. . United States Genera3Accounting Office /qa730 :-GAO Testimony Hllllll llllllll 140730 For Release Potential Losses from the Rental Housing on Delivery Inventory: Soundness of Current Estimates Expected at 9:30 a.m. Wednesday, February 28, 1990 Statement of Eleanor Chelimsky Assistant Comptroller General Program Evaluation and Methodology Division Before the Subconnnittee on Housing and Community Developent Committee on Banking, Finance and U&an Affairs House of Representatives GAO/T-P-90-8 Mr. Chairman and Members of the Subcommittee: I am very pleased to be here today to discuss GAO's efforts to measure potential losses in federally subsidized units from Low- and moderate-income rental housing. My testimony today is based on a study that GAO is currently conducting at the Subcommittee’s request. The results I report are preliminary and subject to revision as we complete our work. OVERVIEW OF OUR HOUSING STATISTICS STUDY In recent years, several studies have suggested that a Large number of federally subsidized units could be Lost from the Low- and moderate-income housing inventory as private owners end their participation in federal housing programs by prepaying their mortgages. Losses from the more than 600,000 units supported by mortgage insurance and Fntefitit ,3~lJ~i~j,~fl under the section 221(d)(3) and section 236 programs have been estimated at more than 300,000 early in the next century; for some other programs, the numbers are even higher. This potential loss of existing low- and moderate-income housing poses a serious policy problem, given that little new housing of this type has been constructed over the last few years. Background on federal housing programs Federal housing assistance for Low- and moderate-income families changed dramaticaly after the passage of the Housing Act of 1937. Initially, the federal government, working through Local public housing authorities, assumed primary responsibility for meeting the goal of "a decent home and a suitable Living environment for every American family," as enunciated in the Housinq Act of 1949. Beginning in the 1950's, however, this responsibility began to shift to the private sector through a series of programs designed to provide federal mortgage insurance and interest-rate subsidies to reduce the financing costs of new construction. During the 1960's rent subsidies were added to the support for the private development and operation of Low- and moderate income housing. In the 1970's and 1980's these subsidies were changed from project-based to tenant-based programs, culminating in the introduction of vouchers in 1983. In our work, we focus on the Low- and moderate-income housing deveLoped under sections 221(d)(3) and 236 of the Housing Act, as amended. Under these programs, the Federal Housing Administration insures 40-year mortgages on the covered properties. Initially, the Loans were made under section 221(d)(3) at the prevailing market interest rate (MR), but a 1961 amendment provided for below-market interest rates (BMIR) of 3 percent through federal subsidies paid up front. In 1968, this was replaced by monthly subsidies to reduce the interest rate under section 236 to 1 percent. In return for the mortgage insurance and interest-rate subsidies, the owners of these projects agreed to restrict the use of the units to low- and moderate-income househol.ds. Threats to the subsidized inventory Over the past few years, a major concern of the Congress, as exemplified by the emphasis at this hearing, has been that owners of section 221(d)(3) and section 236 properties generally have an option to prepay their mortgages at the end of 20 years, rather than holding them for the full. 40-year term. In many cases, such prepayment would remove the use restrictions that keep the property available for low- and moderate-income renters. The properties could then be used for other purposes, such as market- rate rentals, condominium conversions, or even commercial properties. The ability to prepay and convert the property is limited in several ways. First, projects owned by nonprofit or public sponsors and those owned by for-profit owners who purchased them from nonprofit owners remain subject to the use restrictions for the entire 40 years of the original mortgage, unless the Secretary of the Department of Housing and Urban Development (HUD) specifically approves the prepayment and lifting of use restrictions. In addition, for-profit sponsors whose projects have received rent supplements or flexible subsidies must maintain their properties as low- and moderate- income rental units for the life of the o*riqinal mortgage. Under these circumstances, concerns about prepayment among these owners are minimal. However, many other owners, for-profit sponsors who are not affected by the restrictions mentioned above, appear to be eligible to prepay and convert their properties to presumably more lucrative uses in the next few years. Some of these owners may not be able to end use restrictions immediately, because they also have section 8 subsidies that require that the properties be used for low- and moderate-income rentals throughout the life of the section 8 agreements. But for many such properties, the section 8 agreements will end during the first half of the 1990's. The major reasons why property owners might choose to prepay revolve around the potential for higher profits if the properties are put to other uses. Currently, profits in these programs are limited to a pretax return of 6 percent annually on the ori inal equity investment, usually a down payment amounting to 1 lrgkzt of the project cost. This could mean that pretax profits from these projects are rather modes%, given the overall change in prices over the past 20 years. But after-tax returns could be much higher, because mortgage payments in the early years of the mortgage would go largely for tax-deductible interest, and generous depreciation rules have already allowed much of the cost 2 of the property to be written off. However, by the 20-year point, many of these projects no longer benefit from these tax provisions, because mortgage payments are largely for nondeductible principal payments, and often the depreciation has been fully taken. In 1987, the Congress addressed the prepayment problem temporarily by requiring that HUD be notified of an owner's intent to prepay and that, in all prepayment cases, the owner develop a plan of action, acceptable to HUD, to deal with the effects of prepayment on low- and moderate-income households. These restrictions, effectively providing a moratorium on prepayments, are scheduled to expire on September 30, 1990. The major issue now confronting the Congress is whether action is necessary to prevent the loss of housing units through prepayments and what such action should be. To answer these questions, information is needed on the likely scope of the prepayment problem. OUR STUDY AND FINDINGS To help address this concern, we were asked to review the estimates of possible losses to low- and moderate-income housing to determine the soundness of the methods the researchers used and the reasonableness of the estimates of loss they reported. In conducting this review, we used bibliographic data bases and the advice of a panel of experts to identify studies that address the potential loss of low-hand moderate-rental housing. We found only four studies that presented original estimates of potential losses in the subsidized low- and moderate-rental housing universe. Three of these were conducted by government agencies: GAO, the Congressional Budget Office (CBO), and HUD. The fourth was carried out by the National Low Income Housing Preservation Commission, a private concern financially supported by the National Corporation for Housing Partnerships and the Ford Foundation. In addition, we gathered information on experience up to now with prepayments under the Housing and Community Development Act of 1987. We found that by December 31, 1989, only 92 property owners had notified HUD of their intent to preoay. Of these, 45 had filed plans of action, 7 of which HUD had approved for incentives. In no case had an owner actually been allowed to erww . Thus, little is known about the actual effect of preoayments on the properties or tenants involved. Finally, during the autumn of 1989, we interviewed housing officials, market experts, and property owners in four cities to collect information on the likely effect of local market factors on prepayment decisions. Two of the cities, Boston and Los Angeles, are "tight" markets, where demand for low- and moderate- income housing is high relative to supply (although there has 3 been some softening of the Boston market in recent months), while the two others, Denver and Houston, have demand that is low relative to supply. Findings on prepayment estimates With respect to our analysis of the four studies, two of them--those by CBO and GAO-- assumed that all owners would prepay when they can.1 Both HUD and the Preservation Commission made estimates of the probable Losses that might be expected from the insured low- and moderate-income housing inventory. As one would expect, their estimates are lower than the CBO and GAO estimates, which aimed at providing figures on the maximum losses that might be expected. Table 1 shows that the four studies provide a wide range of estimates of the inventory covered by sections 221(d)(3) and 236, ranging from 581,000 to 645,000 units. This results from some technical. differences in how the data were extracted from HUD's data bases and the exclusion of section 221(d)(3)-MR properties from the CBO study. *'The GAO study also included an estimate of the minimum potential losses. This estimate was 6,000 units by 2005, assuming all owners held their mortgages for the fuLL term. 4 Table 1: Estimated Prepayments Under Sections 221(d)(3) and 236a Preservation Commission HUD CBO GAO (1988) (1986) (1987) (1986) Total Inventory 645 604 581b 627 Eligible to prepay 367 364 334 42Sc Projected prepayments by 2005 Maximum not not 334 255 pr0j.d pr0j.d Probable 243e 154f not not oroj.d proj.d Maximum and probable prepayments as % of total inventory 38 25 57 41 aIn thousands of units. bExcludes section 221(d)(3&MR properties. cIncludes some properties that could prepay but would still be subject to use restrictions because of rent supplementsor flexible subsidies. dNot projected. eEstimate of the National Low Income Housing Preservation Commission is for prepayments by 2002. fHUD estimate is for prepayments "ever." Source: National Low Income Housing Preservation Commission, Preventing the Disappearance of Low-Income Housing, (Washington, D.C. : 1988): testimony by Thomas Demery, Assistant Secretary for Housing and Fede bra1 Housing co ~mmissioner , before the Hous e Subcommittee on Housing and coImmunity DeNvelopment (Octobe !r 21, 1986); Congressi onal Budget Of fice. , The Potential Loss of Assisted Housing Units as Cert ain MO= t Subsi 2Y Programs Mature (Washington 7 1.c.: March y$+yjf S. Genelral Accountina Offic Fe, Rental Housing: Pote ntial Redu .ction i n the Privately-Owned and Federal ly Assisted I nventory, GAO/RCEID-86-- 1761% (Washingto In, D.C.: Ju .ne 1986) . 5 , However, three of the studies had similar estimates of the number of units eligible to prepay, 334,000 to 367,000 (the Larger GAO estimate includes specific for-profit properties with rent subsidies and flexible subsidies that can prepay but would still be subject to use restrictions). The importance of this broad agreement on the number of units eligible for prepayment is that it provides an approximate upper limit to the scope of the prepayment problem. That is, it appears that at most about 367,000 units could be lost from the inventory through prepayments. The estimated losses in these programs by early in the next century range from 154,000 to 334,000 units. At the high end, CBO estimated that, by 2005, all the 334,000 units eligible to prepay could do so, representing about 57 percent of the totaL. At the Low end, HUD concluded that of 364,000 units eligible to prepay, 84,000 "definitely" would prepay and an additional 70,000 "likely" would do so, for a total of 154,000 units, or about 25 percent of the total inventory. The Preservation Commission's analysis predicted that by the year 2002, a total of 243,000 units (38 percent) would be Lost, a figure similar to GAO's estimate of a maximum of 255,000 units (41 percent of the inventory) by 2005. These differences Largely reflect the methods that were used to generate the estimates. As I noted earlier, CBO and GAO assumed alL eligible units would prepay when able to do so to arrive at their maximum es&mates; differences between their estimates largely reflect different assumptions about the effect of related subsidy arrangements. In contrast, HUD asked Loan- service officers in each region to fill out a questionnaire on the financial and physical condition of each property in the inventory and then to reach a judgment on the likelihood that each would prepay. The Preservation Commission developed a model of the factors likely to affect owners' prepayment decisions and collected data on a sample of 300 properties, to apply to the model, from HUD, housing market experts and the property owners. Although both HUD and the Preservation Commission made serious efforts to estimate probable Losses, we believe that there are problems with both studies. The HUD method of relying on Loan-service officers' opinions of whether specific properties were likely to prepay at any time over the term of the 40-year mortgage seemed particularly weak, especially given that consistent criteria were not specified. The Preservation Commission's model was a far more useful analytical tool, but as with most such models, its predictions are subject to error from . uncertainty about important parameters (for example, the projected rate of inflation), variables omitted from the model, and, of course, unforeseen events. Moreover, the data the Preservation Commission used were based on only 198 properties eligible to prepay, a sample size far too small to account for 6 differences among housing markets. (See the appendix for a more thorough discussion of the HUD and Preservation Commission methodologies.) Findings from our case studies Our interviews with housing officials, market experts, and owners of section 221(d)(3) and section 236 properties in Boston, Denver, Houston and Los Angeles point to the importance of Local market conditions in prepayment decisions. We interviewed property owners eligible to prepay by September 30, 1994--that is, within about 5 years of the date of the interview. These owners included about 60 percent of those eligible to prepay in Denver and Houston and a judgment sample of about one third of those in Boston; in Los Angeles, the large number of owners meeting our selection criteria meant that our judgment sample was only about 6 percent of those eligible. Our interviews were intended to be illustrative, and not to provide nationally- representative estimates of owners' plans. In the tight housing markets Boston and Los Angeles, all but one of the owners we interviewed would Like to prepay as soon as possible. Our analysis of owner responses showed that current market value and built-up equity outweighed all other factors in these decisions. As a result of the rapid appreciation of property values in these areas over recent years, the owners' equity in the properties has increased significantly. We found that, in most cast&; the built-up equity is so great that even substantial conversion costs will not dissuade these owners from converting the property to market-rate housing. Owner responses in the Low-demand markets Denver and Houston were markedly different: none of the owners indicated they planned to prepay. In both cities, relatively Low rents and high vacancy rates in the general housing market disposed owners not to prepay the mortgage and convert the property to market uses. In general, the owners we interviewed told us subsidies such as HUD's section 8 program provide guaranteed rent revenue and occupancy for their properties. For example, in the Denver properties we examined, 325 of the total of 418 units received section 8 Loan management set-aside funding. The owners' responses showed that the average vacancy rate for these properties is estimated to be approximately 3 percent, far below the overall Denver housing market figure of 10 to 12 percent. In addition, the cost of conversion coupled with the uncertainties of operating in the general market appear to be factors in owners' decisions against prepayment in these markets. Thus, our findings suggest that the prepayment problem is closely tied to the opportunities available to property owners in the local market. This means that the extent of the problem may vary widely from city to city. 7 CONCLUSIONS Overall, we conclude that consistent estimates of the maximum loss of low- and moderate-income insured rental units throug6 mortgage prepayments are available, based on reasonable agreement about the size of the total inventory and about the number of units that are eligible for prepayment. However, estimates of probable losses are uncertain. Under these circumstances, if the Congress wants to avoid the loss of low- and moderate-income housing units, two broad responses may be appropriate. First, the Congress could decide to aim preservation efforts at all the approximately 367,000 units eligible to prepay. This strategy would recognize that there is, after all, an upper limit on the number of units eligible for prepayment and that while the probable number of prepayments is hard to predict accurately, all current predictions suggest that many of the eligible units wT1 prepay. Precise efforts to prevent prepayment could involve increasing the current profit Limits under sections 221(d)(3) and 236 through some combination of (1) tax credits, (2) changes in the basis on which profit levels are computed (for example, making the basis current appraised value rather than original equity investment), or (3) other incentives. The disadvantage of using tax credits is that it involves losses in federal revenues. Changing the basis for computing profits, however, has the disadvantage of being Likew'to increase rents to tenants and costs to the federal government through increases in rental assistance to those tenants. Of course, if this approach is adopted, some owners who would not have prepaid in any case will receive windfatl benefits. But this cost may be partly offset by the likelihood that some owners who might have defaulted would not do so. An alternative strategy, however, would be to recognize that, to some extent, the prepayment problem is closely tied to prevailing conditions in specific local housing markets. Using this strategy, the Congress could extend incentives to owners of low- and moderate-income housing projects that incorporate a flexible approach based on local housing market conditions. That is, HUD could be directed to continue, much as it does now, offering incentives in selected areas case by case, taking account of the appraised value of the property, the costs of conversion to other uses, the demand for rental or condominium units in the Local market, and other such factors. This means that more assistance might be needed in tight housing markets than in those where demand is Low relative to supply and also that.the level of assistance in any given market might change as market conditions change. 8 This strategy has the advantage of being potentially less costly than offering incentives to all eligible owners. It accords with our findings that in relatively low-demand markets, most owners benefit from the virtually guaranteed cash flow and relative protection from market risks afforded by participation in the assisted-housing programs and are, therefore unlikely to convert their buildings to other uses or to be able to sell them as a way of extracting built-up equity. But to make such a strategy work, HUD wilt need to improve its collection and maintenance of information on the properties covered by these programs. More importantly, close management and careful oversight would also be needed. But the fact that incentives would be offered in Limited numbers of cases should simp'lify management oversight. In addition, HUD's experience with using current incentives to address the prepayment issues should prove useful in optimatly targeting the effort. WhiLe alternative uses of some eligible properties would be so attractive financially that HUD would not be able to offer adequate incentives to retain them among Low- and moderate-rental housing, no other plan would prevent this situation, either. Of course, %he moratorium on prepayments could be made permanent, but it is also possible that either Legal challenges or owners' actions (such as refusal to maintain the property or massive numbers of defaults) would make any blanket continuation of these restrictions impractical. 1 This concludes my prepared statement, Mr. Chairman. I wiL1 be happy to respond to any questions that you or members of the Subcommittee may have. 9 APPENDIX THE METHODS OF HUD AND THE PRESERVATION COMMISSION FOR ESTIMATING PROBABLE LOSSES As I discussed in the text, only the HUD and Preservation Commission studies attempted to derive estimates of the probable losses that could be expected from prepayment actions. Both of these studies used methods with serious problems. BUD’S ESTIMATES HUD in its study, presented in congressional testimony in March 1987, estimated that about 154,000 units (25.5 percent of HUD's inventory of Sections 221(d)(3) and 236 units) would "ever" be probable losses from prepayment. Further, HUD concluded that 75 percent of the losses would occur in three of its regions. HUD concluded that this number of units at risk in a few locations would not create the crisis that was feared by many housing experts. To develop this estimate of the probable number of prepayments, HUD directed each of its field offices to determine the properties under its jurisdiction that were either likely or unlikely to prepay their mortgages. We believe that the method HUD used to predict these losses is seriously flawed methodologically. First, HUD's effort is based on opinion. The judgments of HUD's loan-service officers, based on their own records and knowledge of the properties, were the sole source of information on likely prepayments. But no consistent criteria for judgment were prescribed, making it impossible to know whether other loan-service officers would have reached the same opinions. Second, in reviewing the questionnaire used to make these estimates, we found that it lacked many key financial indicators, such as market value and alternative uses, cost data on needed repairs and improvements, and whether the local real estate market and individual property's financial situation is such that conversion costs are prohibitive. However, there were questions about other relevant factors, such as proximity to downtown or to schools, parks, libraries, and playgrounds. Questions about negative neighborhood amenities and safety were also addressed. Third, no information was gathered from property owners regarding their intentions, possible alternative uses for the property, or its financial and physical conditions. The opinions queried were those of government loan-service officers, not those of the most relevant population, private owners. Fourth, we found significant problems with the data HUD loan-service officers used to make their estimates. We 10 interviewed HUD field and reqional office loan-service officers on selected properties in Boston, Denver, Houston, and Los Angeles. We designed these interviews to learn about the property-specific data that HUD field offices have and about how much loan-service officers know about their assigned properties. We found a wide variation in the amount of property-specific data available from location to location. For example, loan-service officers thought some properties were owned by for-profit interests when in fact they were nonprofit owners ineligible to prepay. Some officers had a significant amount of information about the financial condition of properties while others did not. Given their responses, we believe that the HUD officials often lacked data on property-specific real estate values and had at best vague ideas of possible alternative uses for properties. We also found some discrepancies in the numbers reported. For example, one HUD Denver region determined that of its 145 properties (12,347 units) eligible for prepayment, as few as 15 properties (1,182 units) will likely prepay, and 79 properties (7,587 units) are not likely to prepay. For the remaining 51 properties, the region's loan-service officers responded that they did not know what the owners' likely action would be. However, HUD's 1987 report places 57 properties in the unknown category for the entire nation. This suggests that some changes may have been made after data were submitted by HUD's regional officials. Given all these probl&ns, we believe that HUD's estimates cannot be regarded as reliable. THE PRESERVATION COMMISSION ESTIMATES The consensus of experts we consulted was that the Preservation Commission's study is the best available addressing likely housing losses. The report builds on a carefully selected sample of HUD properties and uses a soohisticated modeling technique to estimate the likelihood that property owners will default or prepay their mortgages under various alternative scenarios. The sample was drawn from the older portion of the Federal Housing Administration multifamily rental inventory insured before 1975. Thus, it included properties slightly closer to the date of possible prepayment than a random sample of all properties would have produced (but only 17 percent of the properties in the universe of concern were developed after 1975). For each sample property, the Preservation Commission obtained data from HUD's files, market experts, and the property owners. In general, we believe that the commission's approach provides a reasonable basis for making estimates of how economic factors might influence the overall likelihood of prepayments under the Section 221(d)(3) and Section 236 programs. However, several problems with this analysis limit the reliability of the 11 estimates generated by the model. First, the sample size for this study, 300 properties, included only 198 eligible to prepay. This sample size was too small to permit predictions about specific markets. However, our own fieldwork suggests that markets vary greatly in the extent to which they provide attractive alternative uses for properties eligible for prepayment. Second, the model assumes no government action and therefore does not consider HUD's ongoing efforts to prevent tenant displacement. For example, it assumes that no section 8 loan management set-aside contracts will be renewed or replaced at expiration, whereas HUD currently extends these contracts. It also does not take into account state limits on use conversions that may apply to many projects. Third, while the model examines the economic behavior of owners, it is not designed (as the study notes) to take into account other influences on owners' decision making. These include changes in local real estate markets, local politics' owners' concern about the effect on tenants, risks inherent in changing the character of the real estate, and the possibility that financial information will not always be perfect. Such limitations are usually inherent in formal forecasting models, of course. Fourth, the model appears to be sensitive to assumptions about a number of parameters: For example, when the inflation rate is assumed to be zero, rather than 5 percent, the estimated number of units lost through prepayments drops from 243,000 to 131,000, or 23,000 fewer than HUD's estimate. Given that increases in rents may be near zero, or even negative, in some markets, this is a serious limitation on the model's predictive utility. Thus, while the Preservation Commission's estimates may be the best available, they are subject to significant limitations. From this analysis and our own fieldwork, we believe that these problems could result in an unreliable estimate of the likely losses in federally supported low- and middle-income housing units. 12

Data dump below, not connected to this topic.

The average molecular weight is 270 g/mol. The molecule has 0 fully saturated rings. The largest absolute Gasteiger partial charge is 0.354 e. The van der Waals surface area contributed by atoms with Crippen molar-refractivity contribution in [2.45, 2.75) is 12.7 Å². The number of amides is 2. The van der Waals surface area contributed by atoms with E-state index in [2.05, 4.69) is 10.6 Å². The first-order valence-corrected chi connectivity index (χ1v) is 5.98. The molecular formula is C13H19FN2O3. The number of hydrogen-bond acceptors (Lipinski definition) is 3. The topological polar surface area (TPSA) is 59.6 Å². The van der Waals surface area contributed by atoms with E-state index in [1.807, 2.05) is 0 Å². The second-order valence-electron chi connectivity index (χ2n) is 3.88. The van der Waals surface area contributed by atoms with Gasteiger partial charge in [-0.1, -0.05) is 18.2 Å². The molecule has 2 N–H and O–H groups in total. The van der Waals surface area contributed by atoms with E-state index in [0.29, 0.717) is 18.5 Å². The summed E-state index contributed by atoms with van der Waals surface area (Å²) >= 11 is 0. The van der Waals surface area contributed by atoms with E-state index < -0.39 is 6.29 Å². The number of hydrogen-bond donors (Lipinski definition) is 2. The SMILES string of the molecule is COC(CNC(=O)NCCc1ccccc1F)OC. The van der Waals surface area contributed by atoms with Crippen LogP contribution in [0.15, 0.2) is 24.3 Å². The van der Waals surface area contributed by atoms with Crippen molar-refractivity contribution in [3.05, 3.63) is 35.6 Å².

Potential Losses From the Rental Housing Inventory: Soundness of Current Estimates
Published by the Government Accountability Office on 1990-02-28.
Below is a raw (and likely hideous) rendition of the original report. (PDF)